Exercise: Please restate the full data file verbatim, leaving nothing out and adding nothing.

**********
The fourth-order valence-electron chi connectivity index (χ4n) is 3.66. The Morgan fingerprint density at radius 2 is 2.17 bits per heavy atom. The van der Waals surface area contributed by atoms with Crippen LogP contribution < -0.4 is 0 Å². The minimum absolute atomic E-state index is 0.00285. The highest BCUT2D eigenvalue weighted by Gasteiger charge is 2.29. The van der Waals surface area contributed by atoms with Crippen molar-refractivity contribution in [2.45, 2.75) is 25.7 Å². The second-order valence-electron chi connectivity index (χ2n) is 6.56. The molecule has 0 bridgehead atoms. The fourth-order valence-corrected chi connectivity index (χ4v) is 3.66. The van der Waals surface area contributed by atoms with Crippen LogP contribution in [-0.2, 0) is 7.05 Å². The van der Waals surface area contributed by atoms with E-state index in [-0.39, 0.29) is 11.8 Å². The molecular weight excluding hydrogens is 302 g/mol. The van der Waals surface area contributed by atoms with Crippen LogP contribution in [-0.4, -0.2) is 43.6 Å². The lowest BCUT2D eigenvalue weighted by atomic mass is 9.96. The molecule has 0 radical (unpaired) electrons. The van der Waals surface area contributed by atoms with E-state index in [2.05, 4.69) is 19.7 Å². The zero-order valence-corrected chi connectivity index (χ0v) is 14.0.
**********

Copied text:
The fourth-order valence-electron chi connectivity index (χ4n) is 3.66. The Morgan fingerprint density at radius 2 is 2.17 bits per heavy atom. The van der Waals surface area contributed by atoms with Crippen LogP contribution < -0.4 is 0 Å². The minimum absolute atomic E-state index is 0.00285. The highest BCUT2D eigenvalue weighted by Gasteiger charge is 2.29. The van der Waals surface area contributed by atoms with Crippen molar-refractivity contribution in [2.45, 2.75) is 25.7 Å². The second-order valence-electron chi connectivity index (χ2n) is 6.56. The molecule has 0 bridgehead atoms. The fourth-order valence-corrected chi connectivity index (χ4v) is 3.66. The van der Waals surface area contributed by atoms with Crippen LogP contribution in [-0.2, 0) is 7.05 Å². The van der Waals surface area contributed by atoms with E-state index in [-0.39, 0.29) is 11.8 Å². The molecular weight excluding hydrogens is 302 g/mol. The van der Waals surface area contributed by atoms with Crippen LogP contribution in [-0.4, -0.2) is 43.6 Å². The lowest BCUT2D eigenvalue weighted by atomic mass is 9.96. The molecule has 0 radical (unpaired) electrons. The van der Waals surface area contributed by atoms with E-state index in [2.05, 4.69) is 19.7 Å². The zero-order valence-corrected chi connectivity index (χ0v) is 14.0.